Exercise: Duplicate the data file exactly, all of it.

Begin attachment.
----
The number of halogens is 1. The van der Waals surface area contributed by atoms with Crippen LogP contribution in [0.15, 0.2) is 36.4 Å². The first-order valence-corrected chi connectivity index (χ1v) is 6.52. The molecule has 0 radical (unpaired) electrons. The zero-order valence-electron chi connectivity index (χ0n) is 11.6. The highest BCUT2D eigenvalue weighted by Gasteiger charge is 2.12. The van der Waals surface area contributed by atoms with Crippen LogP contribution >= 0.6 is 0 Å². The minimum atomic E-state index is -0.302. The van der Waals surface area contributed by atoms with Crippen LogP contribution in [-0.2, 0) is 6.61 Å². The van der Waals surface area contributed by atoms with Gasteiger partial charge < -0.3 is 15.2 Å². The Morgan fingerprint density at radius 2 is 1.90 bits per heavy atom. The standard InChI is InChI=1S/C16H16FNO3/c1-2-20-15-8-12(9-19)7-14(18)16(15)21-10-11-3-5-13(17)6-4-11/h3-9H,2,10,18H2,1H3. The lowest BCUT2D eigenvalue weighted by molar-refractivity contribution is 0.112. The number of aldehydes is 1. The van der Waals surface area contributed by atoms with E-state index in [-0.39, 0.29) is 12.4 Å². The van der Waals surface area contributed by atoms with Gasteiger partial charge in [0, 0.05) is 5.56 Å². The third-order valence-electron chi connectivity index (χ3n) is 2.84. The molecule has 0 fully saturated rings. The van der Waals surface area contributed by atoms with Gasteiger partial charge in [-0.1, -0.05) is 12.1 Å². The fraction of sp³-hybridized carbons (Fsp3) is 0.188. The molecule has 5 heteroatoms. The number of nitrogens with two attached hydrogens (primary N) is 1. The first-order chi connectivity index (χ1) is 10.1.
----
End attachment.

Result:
The number of halogens is 1. The van der Waals surface area contributed by atoms with Crippen LogP contribution in [0.15, 0.2) is 36.4 Å². The first-order valence-corrected chi connectivity index (χ1v) is 6.52. The molecule has 0 radical (unpaired) electrons. The zero-order valence-electron chi connectivity index (χ0n) is 11.6. The highest BCUT2D eigenvalue weighted by Gasteiger charge is 2.12. The van der Waals surface area contributed by atoms with Crippen LogP contribution >= 0.6 is 0 Å². The minimum atomic E-state index is -0.302. The van der Waals surface area contributed by atoms with Crippen LogP contribution in [-0.2, 0) is 6.61 Å². The van der Waals surface area contributed by atoms with Gasteiger partial charge < -0.3 is 15.2 Å². The Morgan fingerprint density at radius 2 is 1.90 bits per heavy atom. The standard InChI is InChI=1S/C16H16FNO3/c1-2-20-15-8-12(9-19)7-14(18)16(15)21-10-11-3-5-13(17)6-4-11/h3-9H,2,10,18H2,1H3. The lowest BCUT2D eigenvalue weighted by molar-refractivity contribution is 0.112. The number of aldehydes is 1. The van der Waals surface area contributed by atoms with E-state index in [-0.39, 0.29) is 12.4 Å². The van der Waals surface area contributed by atoms with Gasteiger partial charge in [0, 0.05) is 5.56 Å². The third-order valence-electron chi connectivity index (χ3n) is 2.84. The molecule has 0 fully saturated rings. The van der Waals surface area contributed by atoms with Gasteiger partial charge in [-0.1, -0.05) is 12.1 Å². The fraction of sp³-hybridized carbons (Fsp3) is 0.188. The molecule has 5 heteroatoms. The number of nitrogens with two attached hydrogens (primary N) is 1. The first-order chi connectivity index (χ1) is 10.1.